Byron Capital analyst Douglas Loe said this was a quarter without surprises. Loe believes PRX302 is advancing nicely, and is well supported by Phase II BPH data and a six-month 92-patient trial last year. He says Sophiris’s cash position should support its R&D activities til midway through next year, which would bring it to, but not through, a pivotal Phase Three trail. In a research update to clients yesterday, Loe maintained his Speculative Buy rating and $1 target on Sophiris.
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Founded in Vancouver and now based in San Diego, Sophiris Bio, formerly known as Protox Therapeutics, is an oncology & endocrinology drug developer that is focused on products for the treatment of urological diseases. PRX302, the company’s lead candidate for benign prostatic hyperplasia (BPH), is designed to be less invasive than the surgical interventions, and without the sexual side effects seen in existing treatments. In 2010, the company partnered with Japan’s Kissei Pharmaceuticals for the development and commercialization of PRX302 in Japan.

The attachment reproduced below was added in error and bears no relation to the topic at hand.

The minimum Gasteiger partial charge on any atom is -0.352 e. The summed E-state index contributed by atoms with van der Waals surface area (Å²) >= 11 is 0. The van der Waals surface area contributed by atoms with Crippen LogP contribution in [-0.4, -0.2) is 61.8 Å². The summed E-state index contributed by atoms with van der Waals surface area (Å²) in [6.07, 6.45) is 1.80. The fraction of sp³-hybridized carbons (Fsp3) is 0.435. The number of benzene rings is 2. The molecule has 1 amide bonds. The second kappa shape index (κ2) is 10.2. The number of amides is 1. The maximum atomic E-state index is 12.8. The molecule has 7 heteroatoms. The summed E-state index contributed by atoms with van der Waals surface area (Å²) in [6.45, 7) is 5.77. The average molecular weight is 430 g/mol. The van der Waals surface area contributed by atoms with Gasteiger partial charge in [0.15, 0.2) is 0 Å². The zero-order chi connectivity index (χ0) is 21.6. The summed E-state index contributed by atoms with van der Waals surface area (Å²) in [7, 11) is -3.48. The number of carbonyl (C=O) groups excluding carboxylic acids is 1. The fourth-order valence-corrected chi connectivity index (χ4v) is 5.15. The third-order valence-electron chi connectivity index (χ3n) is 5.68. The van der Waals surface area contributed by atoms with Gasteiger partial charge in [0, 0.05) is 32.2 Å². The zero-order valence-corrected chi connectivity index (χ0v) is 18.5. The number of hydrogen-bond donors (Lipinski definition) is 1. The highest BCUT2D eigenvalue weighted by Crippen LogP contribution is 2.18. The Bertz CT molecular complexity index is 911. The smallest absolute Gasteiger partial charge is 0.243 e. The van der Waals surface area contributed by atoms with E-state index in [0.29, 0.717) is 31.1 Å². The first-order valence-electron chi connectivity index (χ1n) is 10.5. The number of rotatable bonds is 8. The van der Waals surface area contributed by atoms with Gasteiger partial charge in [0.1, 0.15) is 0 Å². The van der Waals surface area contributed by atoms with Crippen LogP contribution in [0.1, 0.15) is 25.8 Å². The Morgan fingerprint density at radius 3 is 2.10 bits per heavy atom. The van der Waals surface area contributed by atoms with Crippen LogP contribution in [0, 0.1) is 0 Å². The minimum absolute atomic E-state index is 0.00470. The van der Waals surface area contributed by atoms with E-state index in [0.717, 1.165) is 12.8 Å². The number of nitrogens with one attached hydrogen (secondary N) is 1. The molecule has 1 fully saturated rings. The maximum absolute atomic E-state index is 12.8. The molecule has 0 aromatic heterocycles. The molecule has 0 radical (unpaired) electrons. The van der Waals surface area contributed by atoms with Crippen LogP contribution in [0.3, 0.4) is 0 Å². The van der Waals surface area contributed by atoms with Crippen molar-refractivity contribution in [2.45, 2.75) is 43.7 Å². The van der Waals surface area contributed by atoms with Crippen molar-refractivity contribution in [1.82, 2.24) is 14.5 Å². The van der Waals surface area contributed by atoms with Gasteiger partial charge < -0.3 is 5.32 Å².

Loe says that, to date, he has been disappointed with the lack of progress on the $75-million Kissei development alliance. But he says there are now encouraging signals on that front, as Sophiris says Kissei will move forward with its own Phase1/11 BPH program, with studies planned for the end of this year.
Prostate gland enlargement, or benign prostatic hyperplasia (BPH), is a big problem and therefore big business. Every year about a quarter million North American men are diagnosed with prostate cancer. Massachusetts-based research firm Decision Resources says the prostate cancer drug market will experience robust growth over the next decade, increasing from $3.6 billion in 2010 to $10.1 billion in 2020.
Shares of Sophiris Bio closed today down 2.8% to $.35 cents.